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Southeast Campsite

To get into "southXeast: Contemporary Southeastern Art" — or at least the half of the show that's at the Schmidt Center Gallery at Florida Atlantic University in Boca Raton (the other half is across campus at the Ritter Art Gallery) — you must first pass through a large installation. Mike Calway-Fagen's The Animals Go It Alone, which occupies part of the corridor leading to the Schmidt, is a seemingly haphazard construction. Made of fragments of wood of various sizes, shapes, and colors, it's cobbled together to form what suggests the hull of a boat.

The piece prompts a sort of "Aha!" moment when the title and the structure itself come together in a little frisson of recognition. Call it Noah's Art. What lifts the whole thing above the level of a fairly obvious sight gag is that title, which is somehow simultaneously ridiculous and poignant. This is the best the animals could manage on their own, this pile of scraps of lumber? Then again, consider what reckless faith the animals must have had even to attempt such a bold venture!

The rest of "southXeast" is similarly schizophrenic. The Schmidt part of the exhibition never matches the exhilaration of Calway-Fagen's grand folly, although the show recovers some of its momentum over at the Ritter, especially when you reach Bonnie Seeman's unsettlingly sensuous porcelain and glass teapots and the wonderfully deranged mixed-media works of Jason Briggs. More on those in a moment.

The Schmidt is such a great little display space that it's especially disheartening to see it ill used. It's not so much that the roughly half of "southXeast" that's on view there is screamingly bad but rather that a lot of it lacks rigor and vigor. Four big acrylics by the Gainesville-based Arnold Mesches (who at age 84 is probably the show's oldest artist) are like jokes that, unlike Calway-Fagen's ark, don't quite live up to their punch lines. Or punch line — the pieces make up essentially one big visual gag, that of juxtaposing very grand, baroque interiors with incongruous elements, such as lines of laundry hung out to dry or a projected close-up of a face wearing a gas mask.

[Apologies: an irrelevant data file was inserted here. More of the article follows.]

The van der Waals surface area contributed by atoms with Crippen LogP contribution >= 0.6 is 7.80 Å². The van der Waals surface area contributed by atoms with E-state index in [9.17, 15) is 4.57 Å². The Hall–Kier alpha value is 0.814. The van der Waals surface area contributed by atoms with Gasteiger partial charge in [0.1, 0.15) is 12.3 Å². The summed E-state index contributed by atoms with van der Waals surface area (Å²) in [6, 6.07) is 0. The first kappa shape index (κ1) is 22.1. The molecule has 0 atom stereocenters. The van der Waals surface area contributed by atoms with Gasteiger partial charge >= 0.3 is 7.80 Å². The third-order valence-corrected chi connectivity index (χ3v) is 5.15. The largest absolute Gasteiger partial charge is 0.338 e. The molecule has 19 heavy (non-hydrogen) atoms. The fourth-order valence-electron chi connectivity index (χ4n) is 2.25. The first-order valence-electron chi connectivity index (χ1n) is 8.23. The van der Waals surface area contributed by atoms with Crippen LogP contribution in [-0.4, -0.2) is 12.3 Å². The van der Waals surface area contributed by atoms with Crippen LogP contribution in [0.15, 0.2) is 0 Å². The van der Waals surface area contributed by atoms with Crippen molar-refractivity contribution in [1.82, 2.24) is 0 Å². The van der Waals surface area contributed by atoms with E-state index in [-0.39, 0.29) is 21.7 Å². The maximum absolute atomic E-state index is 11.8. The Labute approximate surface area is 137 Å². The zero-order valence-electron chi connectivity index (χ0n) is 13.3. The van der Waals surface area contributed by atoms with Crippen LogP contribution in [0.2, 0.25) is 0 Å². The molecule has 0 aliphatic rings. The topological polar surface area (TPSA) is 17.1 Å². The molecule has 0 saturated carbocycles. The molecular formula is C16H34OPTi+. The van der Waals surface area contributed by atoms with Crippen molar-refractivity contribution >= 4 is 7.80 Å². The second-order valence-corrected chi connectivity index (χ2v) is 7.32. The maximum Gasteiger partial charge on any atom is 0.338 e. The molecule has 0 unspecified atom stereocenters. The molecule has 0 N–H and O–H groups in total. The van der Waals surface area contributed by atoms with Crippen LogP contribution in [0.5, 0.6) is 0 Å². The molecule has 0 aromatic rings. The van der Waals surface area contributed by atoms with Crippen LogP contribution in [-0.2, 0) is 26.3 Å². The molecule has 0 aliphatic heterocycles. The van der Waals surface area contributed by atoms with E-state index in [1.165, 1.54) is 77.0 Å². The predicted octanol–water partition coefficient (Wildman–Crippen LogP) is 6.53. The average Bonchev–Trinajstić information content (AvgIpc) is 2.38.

The big oil paintings of Townsend Davidson, a 20-something artist living and working in Charleston, South Carolina, are also a bit one-note. He too traffics in incongruous juxtaposition: a tiny ship dwarfed by a big UPC symbol floating in the air above it, an offshore oil rig and the buoy that floats beside it offset on shore by an oversized toilet, a raging fire paired with a tiny lion.

The modified minimalism of Christopher McNulty, a professor at Alabama's Auburn University, is more effective. For Ramifications I, he presents half a dozen wooden pillars of varying shapes and dimensions. The catch is that they have previously been split into wedge-shaped slivers of wood, then meticulously reassembled using staples. The illusion is so complete that you have to look at the logs closely to pick up on the processes to which the artist has subjected them. Replication II works with similar subtlety, giving us 30 vertical, wall-mounted wooden obelisks that have been blackened with graphite. Again, a close inspection is required to realize that McNulty is exploring the idea of seemingly identical objects that in fact brim with infinite minute variations.

If there's an anchor to the Schmidt segment of the show, it has to be the imposing site-specific, mixed-media installation Alluvion by Phillip W. Estlund, a Greek artist based in Lake Worth. Perched on the wall and spilling onto the floor in a rear corner of the gallery, it's a sort of makeshift treehouse-like structure with boarded-up windows and a crudely whitewashed interior, with sheets of smoky, dusty plastic or glass to suggest shallow water lapping at the stilt-like supports. It's certainly an allusive work — its narrative possibilities are vast — and it demands attention by virtue of its sheer physicality.